Montreal police say five businesses have been emailed bomb threats that appear to be hoaxes.

Police confirm the threats use the same language as a series of widespread threats took place across North America, though they can not confirm they are connected.

Const. Jean-Pierre Brabant said investigators so far believe the threats in Montreal, which also came with ransom demands, are hoaxes. The businesses have been investigated and there was no real threat, he said. There have been no evacuations and the bomb squad was not called in.

The businesses are located in Saint-Laurent, Cote-des-Neiges, Rivieres-des-Prairies and Anjou, but police would not give precise locations. He said there was nothing connecting the companies.

"Each call was taken very seriously," Brabant said. "We sent police officers to the site, they searched the premises. We found nothing suspicious. There were no explosives."

Some of the emails in Montreal and other cities demanded $20,000 payment in Bitcoin.

"It appears to be a hoax, but we are not taking any chances," Brabant said.

Similar incidents  across North America

The threats come as businesses and schools across Canada and the U.S. were evacuated because of of the threats.

Police in Toronto, Calgary, Ottawa and Winnipeg, as well as RCMP detachments in B.C. and Manitoba, are all investigating multiple threats.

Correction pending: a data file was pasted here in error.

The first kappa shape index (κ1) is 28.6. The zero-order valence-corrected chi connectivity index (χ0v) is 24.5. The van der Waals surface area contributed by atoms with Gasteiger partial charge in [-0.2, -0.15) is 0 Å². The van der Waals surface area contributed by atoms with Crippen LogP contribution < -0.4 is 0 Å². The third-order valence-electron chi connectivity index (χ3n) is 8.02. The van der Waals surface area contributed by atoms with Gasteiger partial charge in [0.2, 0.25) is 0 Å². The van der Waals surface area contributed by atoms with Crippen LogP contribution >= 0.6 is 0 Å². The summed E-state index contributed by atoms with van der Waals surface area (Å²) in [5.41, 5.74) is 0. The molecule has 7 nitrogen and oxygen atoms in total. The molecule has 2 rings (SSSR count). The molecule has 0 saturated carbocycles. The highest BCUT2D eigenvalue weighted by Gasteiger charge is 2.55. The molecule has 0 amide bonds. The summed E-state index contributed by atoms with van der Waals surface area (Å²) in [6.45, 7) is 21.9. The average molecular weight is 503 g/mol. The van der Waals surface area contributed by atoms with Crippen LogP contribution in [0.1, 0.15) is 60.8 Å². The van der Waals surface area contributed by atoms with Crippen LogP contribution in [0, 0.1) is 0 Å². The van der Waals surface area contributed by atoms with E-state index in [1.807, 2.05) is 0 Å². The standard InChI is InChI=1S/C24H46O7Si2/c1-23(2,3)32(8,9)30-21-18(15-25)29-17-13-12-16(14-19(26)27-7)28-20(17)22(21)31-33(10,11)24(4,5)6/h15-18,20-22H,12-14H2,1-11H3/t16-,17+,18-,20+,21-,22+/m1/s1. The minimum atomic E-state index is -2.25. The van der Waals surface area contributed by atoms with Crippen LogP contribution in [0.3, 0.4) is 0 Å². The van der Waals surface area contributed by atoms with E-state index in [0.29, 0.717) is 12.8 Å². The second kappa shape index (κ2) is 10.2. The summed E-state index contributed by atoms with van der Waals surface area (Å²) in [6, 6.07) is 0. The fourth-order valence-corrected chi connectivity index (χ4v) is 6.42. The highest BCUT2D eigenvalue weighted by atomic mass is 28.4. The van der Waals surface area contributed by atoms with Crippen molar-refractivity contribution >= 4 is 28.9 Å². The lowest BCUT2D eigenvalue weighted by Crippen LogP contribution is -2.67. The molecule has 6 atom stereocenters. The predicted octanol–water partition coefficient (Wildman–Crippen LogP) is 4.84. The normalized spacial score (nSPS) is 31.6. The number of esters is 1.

King Subway Station in Toronto was briefly evacuated after a bomb threat, and Toronto police say they are investigating numerous threats.

A spokesman for Toronto police said it wasn't clear whether that threat, or any of "at least 10" received across the city, were related to those in other locations.

"The problem with that thinking is -- if you believe they're related and this is nonsense -- then your investigation suffers and your response suffers," Const. David Hopkinson said in an interview.

"We know ... that a number of other cities have received bomb threats. To us, that doesn't matter -- we will investigate them seriously every time."

Authorities say bomb threats sent to dozens of schools, universities and other locations across the U.S. also appear to be a hoax.

The New York City Police Department said the threats sent Thursday were meant to cause disruption and compel recipients into sending money and are not considered credible.

Across the U.S., some schools were closed early and others were evacuated because of the threats. Penn State University noticed students via a campus alert. Near Atlanta, people were ushered out of a courthouse.

Police are working with the FBI to investigate every threat.

- With files from Adam Burns of The Canadian Press and from The Associated Press